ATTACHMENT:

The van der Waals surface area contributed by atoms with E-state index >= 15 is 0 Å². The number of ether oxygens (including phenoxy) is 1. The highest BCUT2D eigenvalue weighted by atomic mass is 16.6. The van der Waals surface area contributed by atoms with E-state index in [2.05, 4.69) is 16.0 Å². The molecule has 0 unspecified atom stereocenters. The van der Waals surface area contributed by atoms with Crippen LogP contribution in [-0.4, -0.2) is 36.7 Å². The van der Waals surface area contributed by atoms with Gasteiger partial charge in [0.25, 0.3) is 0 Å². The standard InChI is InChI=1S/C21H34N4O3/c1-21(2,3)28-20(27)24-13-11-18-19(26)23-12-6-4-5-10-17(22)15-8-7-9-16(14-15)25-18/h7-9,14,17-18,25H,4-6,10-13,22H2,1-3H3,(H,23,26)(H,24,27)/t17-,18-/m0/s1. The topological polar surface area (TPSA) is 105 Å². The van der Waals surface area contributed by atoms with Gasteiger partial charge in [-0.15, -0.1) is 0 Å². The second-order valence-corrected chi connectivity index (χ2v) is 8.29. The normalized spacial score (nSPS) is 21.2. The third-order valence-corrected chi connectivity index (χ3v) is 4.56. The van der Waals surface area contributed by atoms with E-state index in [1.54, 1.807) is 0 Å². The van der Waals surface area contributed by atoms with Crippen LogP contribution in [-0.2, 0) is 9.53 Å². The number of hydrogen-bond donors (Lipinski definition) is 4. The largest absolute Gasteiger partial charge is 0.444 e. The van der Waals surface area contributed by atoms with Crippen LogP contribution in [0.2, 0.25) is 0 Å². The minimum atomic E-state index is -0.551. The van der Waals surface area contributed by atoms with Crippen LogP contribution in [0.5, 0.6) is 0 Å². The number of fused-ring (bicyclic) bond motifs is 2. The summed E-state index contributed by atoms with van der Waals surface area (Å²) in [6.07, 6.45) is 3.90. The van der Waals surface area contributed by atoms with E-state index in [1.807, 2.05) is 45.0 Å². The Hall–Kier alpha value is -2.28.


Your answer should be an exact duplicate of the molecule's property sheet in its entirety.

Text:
The van der Waals surface area contributed by atoms with E-state index >= 15 is 0 Å². The number of ether oxygens (including phenoxy) is 1. The highest BCUT2D eigenvalue weighted by atomic mass is 16.6. The van der Waals surface area contributed by atoms with E-state index in [2.05, 4.69) is 16.0 Å². The molecule has 0 unspecified atom stereocenters. The van der Waals surface area contributed by atoms with Crippen LogP contribution in [-0.4, -0.2) is 36.7 Å². The van der Waals surface area contributed by atoms with Gasteiger partial charge in [0.25, 0.3) is 0 Å². The standard InChI is InChI=1S/C21H34N4O3/c1-21(2,3)28-20(27)24-13-11-18-19(26)23-12-6-4-5-10-17(22)15-8-7-9-16(14-15)25-18/h7-9,14,17-18,25H,4-6,10-13,22H2,1-3H3,(H,23,26)(H,24,27)/t17-,18-/m0/s1. The topological polar surface area (TPSA) is 105 Å². The van der Waals surface area contributed by atoms with Gasteiger partial charge in [-0.15, -0.1) is 0 Å². The second-order valence-corrected chi connectivity index (χ2v) is 8.29. The normalized spacial score (nSPS) is 21.2. The third-order valence-corrected chi connectivity index (χ3v) is 4.56. The van der Waals surface area contributed by atoms with E-state index in [1.54, 1.807) is 0 Å². The van der Waals surface area contributed by atoms with Crippen LogP contribution in [-0.2, 0) is 9.53 Å². The number of hydrogen-bond donors (Lipinski definition) is 4. The largest absolute Gasteiger partial charge is 0.444 e. The van der Waals surface area contributed by atoms with Crippen LogP contribution in [0.2, 0.25) is 0 Å². The minimum atomic E-state index is -0.551. The van der Waals surface area contributed by atoms with Crippen LogP contribution in [0.5, 0.6) is 0 Å². The number of fused-ring (bicyclic) bond motifs is 2. The summed E-state index contributed by atoms with van der Waals surface area (Å²) in [6.07, 6.45) is 3.90. The van der Waals surface area contributed by atoms with E-state index in [1.807, 2.05) is 45.0 Å². The Hall–Kier alpha value is -2.28.